Can Twitter & Facebook Help Dentists Get Patients?
If you’re like many dentists, you’ve heard all the hoopla about Twitter, Facebook and other social media being essential to dental marketing.
Most dentists have yet to attempt using Twitter or Facebook to acquire new patients; a few have tried, only to be disappointed with the results.
Let’s examine in more detail the pros and cons of the platforms that “social media experts” claim you must have.
Can You Use Twitter & Facebook To Sell Stuff?
Millions of people are using Twitter & Facebook to hawk products and services. Whether successful or not, these marketers are attracted to the platforms due to their mainstream publicity and the promise of “fast money” online.
If you already have a Twitter profile, it’s a good bet you’ve seen just about every sort of advertisement — from “get rich fast” schemes and pornography, to self-help tutorials and software for gaining 1,000’s of new followers, a.k.a. “friends.” The casual observer might describe Twitter as a madhouse of disjointed opinions and marketing messages where little makes sense.
What Is The Purpose of Facebook & Twitter?
The keyword to understanding the intent of these communication channels is “social”, or the concept of socializing with friends, family and close associates. Thus “social media” is the interaction between like-minded people online.
Facebook is used primarily as a networking tool to locate similar interests for jobs and to find old high school buddies. Another attraction for both Twitter and Facebook users is the potential that maybe someday a well-known Hollywood celebrity or musician will actually answer or acknowledge you.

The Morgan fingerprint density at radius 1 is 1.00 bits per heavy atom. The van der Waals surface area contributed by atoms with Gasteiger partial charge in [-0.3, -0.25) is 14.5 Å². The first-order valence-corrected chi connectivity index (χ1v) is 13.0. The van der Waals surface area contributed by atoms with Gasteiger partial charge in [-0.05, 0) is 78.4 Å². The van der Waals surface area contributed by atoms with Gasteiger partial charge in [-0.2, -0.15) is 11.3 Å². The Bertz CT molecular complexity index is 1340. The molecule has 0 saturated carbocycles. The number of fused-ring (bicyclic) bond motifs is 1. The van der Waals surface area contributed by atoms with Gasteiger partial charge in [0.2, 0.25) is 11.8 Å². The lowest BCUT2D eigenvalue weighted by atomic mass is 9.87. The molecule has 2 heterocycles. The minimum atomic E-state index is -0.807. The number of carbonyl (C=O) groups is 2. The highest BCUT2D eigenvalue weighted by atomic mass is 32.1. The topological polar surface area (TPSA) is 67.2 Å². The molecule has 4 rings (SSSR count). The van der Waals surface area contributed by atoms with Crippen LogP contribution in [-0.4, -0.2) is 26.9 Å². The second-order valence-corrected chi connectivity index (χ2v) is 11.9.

Social Etiquette for Dentists
Most proponents of Twitter & Facebook (who sell dentists marketing advice) appear to have little regard for socially acceptable behavior. These advocates suggest that you simply watch for mention of “dentist” (hopefully by people in your city), then inject yourself into their conversation — without an invitation.
You are being instructed to “burglarize” other people’s conversations. Imagine trying that in a real-life social setting. Inappropriate and rude, you risk making a nuisance of yourself and even driving patients away from your practice.
The big problem, the elephant in the living room which most fail to see — is that people just do not consider going to the dentist a “social event.” Fact is, people look for every possible reason to justify avoiding a trip to the dentist.
Twitter & Facebook Demographics
As of this writing, the median age of a Twitter user is 31 years old; nearly 20% of them are teenagers. The average age of Facebook users is 26. Over 76% of Twitter users connect with a mobile device. 75% of Facebook members are outside the USA. Current trend for both sites is a steady increase in the ratio of younger members.
For the most part, even though some search engines index “tweets”, unless the person is a member, or takes time to login, the prospective patient seeking a dentist on the Internet will discover that any relevant dialog concerning a dental practice — on either Twitter or Facebook — is inaccessible to them.
According to actual statistics, the dentist would be directing his message to a predominately younger demographic, one that is largely located outside the United States — and to those who use mobile devices for “tweeting.”
Any professional dental marketer can tell you that for best results, marketing should be directed to those demographics most likely to be interested in your offer — and to those people the dentist would prefer having as patients.
People Avoid Pesky Obstacles On The Web
Beyond the disadvantages of advertising to kids who can’t afford dentistry, the point of marketing your dental practice on the Internet is to attract gainfully employed patients to your website and invite them to make an appointment.
Anything that inhibits the easy, direct route to your website is an obstacle. Social media profiles, directory listings, Youtube videos, paid advertising, mentions of your name or practice on blogs and other websites, all require additional clicks and navigation — through a gauntlet of myriad distractions.